After a motorcycle accident in 2011, Michelle Salt worked very hard to join Team Canada at the Paralympics in 2014. Now she is a Paralympian and a 16-time world champion snowboarder. Photo Submitted

Michelle Salt heads to second Paralympic Games

Michelle Salt placed ninth at her first Paralympic Games in 2014

Being named to Team Canada’s snowboard team for the 2018 PyeongChang Paralympics did not come as a big surprise for Alberta’s Michelle Salt.

Sister to Sylvan Lake’s Claire Vrolyk, Salt believed her qualifying runs were good enough to make the Paralympic team once again.

“I knew I was pretty close, so I honestly wasn’t too surprised,” Salt said in a phone interview Thursday.

READ MORE: Canada to send 55 athletes to Paralympics next month

It was officially announced on Feb. 21 that Salt and six other athletes would be heading for the South Korea.

Salt says the announcement of her teammates was “more special,” especially the reveal she would no longer be the only female on the snowboard team.

At the 2014 Paralympics in Sochi, Salt was the only female Canadian named to the team. This time around she is joined by Sandrine Hamel, from Saint-Sauveur, Que.

She says having Hamel on the team is “refreshing.”

“I finally have someone to push me,” Salt said of Hamel.

The two snowboarders work and ride at a similar level, which makes it easier to work with and against each other, according to Salt.

“The guys ride at a different level than I do, so it is hard to compare and push myself against them.”

Going on to the Paralympics for the second time is an exciting experience for Salt, who says she is really looking forward to the course.

The snowboard course was particularly rough in the 2014 Winter Paralympics, according to Salt.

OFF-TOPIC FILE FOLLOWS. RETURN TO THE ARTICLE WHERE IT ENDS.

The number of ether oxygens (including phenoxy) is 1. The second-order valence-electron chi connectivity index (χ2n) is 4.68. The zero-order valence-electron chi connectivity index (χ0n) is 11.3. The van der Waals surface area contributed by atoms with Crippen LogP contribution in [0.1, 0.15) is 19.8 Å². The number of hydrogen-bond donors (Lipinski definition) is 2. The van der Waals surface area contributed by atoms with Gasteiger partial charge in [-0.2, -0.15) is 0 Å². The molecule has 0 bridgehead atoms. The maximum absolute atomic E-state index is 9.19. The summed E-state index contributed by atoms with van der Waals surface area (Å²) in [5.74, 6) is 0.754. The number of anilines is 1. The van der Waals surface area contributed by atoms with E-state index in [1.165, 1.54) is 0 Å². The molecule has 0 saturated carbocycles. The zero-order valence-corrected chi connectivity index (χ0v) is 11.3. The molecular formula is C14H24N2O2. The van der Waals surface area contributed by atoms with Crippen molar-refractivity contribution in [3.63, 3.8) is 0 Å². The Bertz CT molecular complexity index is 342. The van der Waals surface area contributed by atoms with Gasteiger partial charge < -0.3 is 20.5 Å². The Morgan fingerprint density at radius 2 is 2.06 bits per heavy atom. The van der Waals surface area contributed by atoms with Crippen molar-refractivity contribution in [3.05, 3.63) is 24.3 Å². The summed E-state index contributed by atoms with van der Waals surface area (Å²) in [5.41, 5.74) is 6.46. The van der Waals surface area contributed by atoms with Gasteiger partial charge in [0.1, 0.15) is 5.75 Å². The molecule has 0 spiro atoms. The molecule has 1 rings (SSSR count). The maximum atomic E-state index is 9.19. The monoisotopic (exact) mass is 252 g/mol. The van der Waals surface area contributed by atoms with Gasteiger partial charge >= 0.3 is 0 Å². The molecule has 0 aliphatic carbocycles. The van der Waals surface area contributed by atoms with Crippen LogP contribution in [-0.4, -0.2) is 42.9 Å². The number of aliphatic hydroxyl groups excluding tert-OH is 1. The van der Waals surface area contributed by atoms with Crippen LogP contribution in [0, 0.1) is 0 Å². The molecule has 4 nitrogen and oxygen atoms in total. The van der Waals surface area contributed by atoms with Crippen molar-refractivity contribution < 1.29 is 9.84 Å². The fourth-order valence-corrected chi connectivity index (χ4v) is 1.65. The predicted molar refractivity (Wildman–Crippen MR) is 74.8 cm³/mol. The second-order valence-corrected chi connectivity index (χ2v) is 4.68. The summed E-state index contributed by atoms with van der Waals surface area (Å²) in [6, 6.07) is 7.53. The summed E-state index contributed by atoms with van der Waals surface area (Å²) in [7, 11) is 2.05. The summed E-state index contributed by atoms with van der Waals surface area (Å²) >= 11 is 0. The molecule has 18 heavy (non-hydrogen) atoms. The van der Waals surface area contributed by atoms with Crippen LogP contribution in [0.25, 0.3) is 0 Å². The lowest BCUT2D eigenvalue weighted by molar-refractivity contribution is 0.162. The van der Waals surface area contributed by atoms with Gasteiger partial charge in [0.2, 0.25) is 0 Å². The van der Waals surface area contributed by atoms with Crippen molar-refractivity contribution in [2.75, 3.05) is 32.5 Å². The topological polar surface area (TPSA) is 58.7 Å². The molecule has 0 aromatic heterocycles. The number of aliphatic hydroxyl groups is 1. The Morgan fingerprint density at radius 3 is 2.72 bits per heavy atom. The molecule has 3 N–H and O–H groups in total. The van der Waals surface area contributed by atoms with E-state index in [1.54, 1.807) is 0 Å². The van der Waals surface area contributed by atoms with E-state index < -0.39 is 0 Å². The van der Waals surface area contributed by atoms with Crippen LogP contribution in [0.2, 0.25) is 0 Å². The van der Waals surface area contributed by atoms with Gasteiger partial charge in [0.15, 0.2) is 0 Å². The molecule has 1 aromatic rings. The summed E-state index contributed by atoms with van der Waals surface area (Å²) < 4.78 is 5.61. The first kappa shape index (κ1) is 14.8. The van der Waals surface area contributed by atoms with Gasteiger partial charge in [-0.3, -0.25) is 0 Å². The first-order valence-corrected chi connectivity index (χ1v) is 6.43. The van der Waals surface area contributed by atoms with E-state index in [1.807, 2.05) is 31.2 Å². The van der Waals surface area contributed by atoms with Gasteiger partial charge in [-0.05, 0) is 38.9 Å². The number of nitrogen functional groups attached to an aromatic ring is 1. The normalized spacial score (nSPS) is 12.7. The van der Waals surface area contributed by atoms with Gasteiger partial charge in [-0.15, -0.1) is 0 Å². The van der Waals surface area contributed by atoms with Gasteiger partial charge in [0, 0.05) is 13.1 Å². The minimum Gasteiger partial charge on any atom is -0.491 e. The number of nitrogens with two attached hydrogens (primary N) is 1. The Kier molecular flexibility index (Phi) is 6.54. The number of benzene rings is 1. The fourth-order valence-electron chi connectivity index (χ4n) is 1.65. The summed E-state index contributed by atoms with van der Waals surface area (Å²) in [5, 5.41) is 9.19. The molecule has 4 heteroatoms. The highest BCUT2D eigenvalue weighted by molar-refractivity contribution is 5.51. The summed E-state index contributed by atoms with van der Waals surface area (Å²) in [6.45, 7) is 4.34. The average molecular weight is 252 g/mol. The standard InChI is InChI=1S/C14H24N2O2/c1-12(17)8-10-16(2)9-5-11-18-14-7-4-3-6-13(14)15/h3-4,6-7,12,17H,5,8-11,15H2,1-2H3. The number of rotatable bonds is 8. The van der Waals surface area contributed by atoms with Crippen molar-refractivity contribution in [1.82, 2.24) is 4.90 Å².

“I really struggled in Sochi. All of us girls with above the knee amputations really struggled,” said Salt, who finished ninth at the 2014 games.

Salt says she is looking forward to a different course, and the unique challenges it is sure to bring to her ride.

The one moment in particular she is looking forward to is the Opening Ceremonies, which will be held around 4 a.m. local time on March 9.

She calls the Opening Ceremonies overwhelming in indescribable.

“It’s absolutely incredible to walk out with the entire team,” she said. “And everyone just loves Canada so we always get a loud cheer when we come out.”

The journey to the Paralympics has been long and trying, but Salt is determined to just try her best on the course, and “make Canada proud.”

Her goal is to be proud of her accomplishments and to be happy with her run on the course when all is said and done.

While a medal would be great, she says it isn’t about that.

“We get caught up in winning or getting the medal. I’m going to take my time and just remember the process.

“Though it would be great to bring home some hardware,” Salt said with a laugh.

She is travelling to PyeongChang early to take everything in before the opening ceremonies and acclimate to the new environment.

Before the Opening Ceremony and the games begin, Salt says she is going to take it easy with some light workouts and meditation to prepare.

Before she heads home after the games are done she wants to make a trip to Seoul for a visit to the Raccoon Cafe, a cafe where you can hang out and visit with live raccoons.

“The Raccoon Cafe is at the top of my list of things to do in Korea before I come home,” said Salt.

The 2018 Winter Paralympics run from March 8-18.

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Seven snowboarders are travelling to South Korea to represent Canada on the slopes during the 2018 Winter Paralympic Games. Joining Salt on the team are: Sandrine Hamel, Alex Massie, Andrew Genge, Colton Liddle, Curt Minard and John Leslie. Photo Submitted

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